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The time immediately following an infant’s birth, also known as the postpartum period, can be critical for the health of both mothers and their newborn children. As a result, the US government has approved policy changes expanding postpartum Medicaid coverage. This shift represents a fundamental improvement in the standard of postpartum care.
Currently, Federal law requires states to provide Medicaid coverage for pregnancy-related healthcare through 60 days postpartum. After the 60 day period, new mothers dependent on Medicaid may risk losing healthcare coverage. However, recent law changes give states the option to extend Medicaid coverage to a full year post birth, ensuring that care for new mothers is not interrupted by a loss of coverage.
In this article, we’ll explore the nuances of the recent policy changes and the potential implications for postpartum care in the United States.
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Medicaid’s Role in Maternity and Postpartum Care
Historically, Medicaid has played a significant role in maternity care, covering more than 4 in 10 births in the U.S., making Medicaid the largest funding provider for maternity care in the United States.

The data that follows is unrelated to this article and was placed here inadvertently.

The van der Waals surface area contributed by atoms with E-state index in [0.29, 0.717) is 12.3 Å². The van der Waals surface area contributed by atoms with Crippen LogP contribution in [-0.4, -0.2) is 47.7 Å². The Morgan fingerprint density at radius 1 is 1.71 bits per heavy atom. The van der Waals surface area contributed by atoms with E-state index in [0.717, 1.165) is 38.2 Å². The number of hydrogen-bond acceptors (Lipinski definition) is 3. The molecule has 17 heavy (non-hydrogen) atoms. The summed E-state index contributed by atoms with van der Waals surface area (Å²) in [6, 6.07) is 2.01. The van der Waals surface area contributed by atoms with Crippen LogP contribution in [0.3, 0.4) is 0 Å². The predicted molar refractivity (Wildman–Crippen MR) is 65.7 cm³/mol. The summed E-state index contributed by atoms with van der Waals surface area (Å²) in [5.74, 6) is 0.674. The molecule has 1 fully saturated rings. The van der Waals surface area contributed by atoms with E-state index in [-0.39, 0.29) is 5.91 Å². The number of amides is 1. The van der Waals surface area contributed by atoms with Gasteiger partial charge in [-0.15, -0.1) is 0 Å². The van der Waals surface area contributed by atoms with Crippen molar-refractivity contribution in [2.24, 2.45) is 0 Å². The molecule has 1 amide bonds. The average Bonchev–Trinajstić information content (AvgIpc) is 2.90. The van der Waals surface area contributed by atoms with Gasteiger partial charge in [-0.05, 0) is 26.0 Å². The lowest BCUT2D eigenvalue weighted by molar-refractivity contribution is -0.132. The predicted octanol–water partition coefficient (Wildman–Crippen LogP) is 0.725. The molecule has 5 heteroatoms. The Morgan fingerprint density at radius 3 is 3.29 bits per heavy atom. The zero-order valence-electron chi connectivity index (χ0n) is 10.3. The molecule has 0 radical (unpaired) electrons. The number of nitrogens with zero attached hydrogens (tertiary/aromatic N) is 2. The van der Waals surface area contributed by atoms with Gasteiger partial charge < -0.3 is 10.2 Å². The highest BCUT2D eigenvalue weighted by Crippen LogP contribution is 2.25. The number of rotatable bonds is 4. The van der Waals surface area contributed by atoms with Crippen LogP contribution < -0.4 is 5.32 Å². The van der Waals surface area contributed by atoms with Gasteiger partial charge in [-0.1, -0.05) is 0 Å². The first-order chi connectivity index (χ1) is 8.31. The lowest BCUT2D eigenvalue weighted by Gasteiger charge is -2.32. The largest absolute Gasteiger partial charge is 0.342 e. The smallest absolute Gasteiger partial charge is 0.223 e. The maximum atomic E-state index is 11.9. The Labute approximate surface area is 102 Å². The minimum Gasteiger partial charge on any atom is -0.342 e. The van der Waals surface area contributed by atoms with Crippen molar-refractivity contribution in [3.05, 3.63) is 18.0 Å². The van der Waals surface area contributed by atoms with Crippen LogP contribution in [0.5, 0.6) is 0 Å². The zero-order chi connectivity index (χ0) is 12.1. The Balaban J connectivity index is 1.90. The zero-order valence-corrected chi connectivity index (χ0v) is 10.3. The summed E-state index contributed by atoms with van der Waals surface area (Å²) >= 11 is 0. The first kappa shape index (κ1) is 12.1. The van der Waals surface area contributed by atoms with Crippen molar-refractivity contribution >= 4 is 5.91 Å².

Providing adequate coverage for mothers during the postpartum period is critical. After giving birth, new mothers must recover from childbirth, adjust to changing hormones, and adapt to life with a newborn. This period also presents a heightened risk of health complications for the mother, making access to healthcare services vital. Sadly, statistics show that one third of pregnancy related deaths occur within the period spanning from one week to 12 months after childbirth.
Medicaid’s 60 day limit created significant gaps in coverage for essential care during the postpartum period, potentially leaving new mothers without necessary healthcare coverage at a time when serious complications could arise.
What Care is Provided?
During postpartum treatment, women typically receive a full assessment of their physical, psychological, and emotional well-being. They also receive counseling regarding infant care and feeding, birth spacing, sleep and fatigue, chronic disease, and physical recovery from birth. The lack of such services could potentially lead to undiagnosed health issues, exacerbate existing conditions, and hinder post-childbirth recovery.
Under the Medicaid expansion, mothers can access vital healthcare services, including regular check-ups, mental health services, preventive care, and treatment for postpartum complications for a full 12 months after giving birth.
The Impact of the American Rescue Plan Act (ARPA)
The American Rescue Plan Act (ARPA), passed in March 2021, marked a turning point in Medicaid’s coverage of postpartum care. This law allowed states to extend Medicaid postpartum coverage by simply amending their Medicaid plans instead of going through the standard process of applying for a full waiver.
The ARPA did not make the expansion of postpartum coverage mandatory. Instead, it gave states the option to choose. Many states across the U.S. have already begun implementing expansion policies, while others are still considering whether to make a change.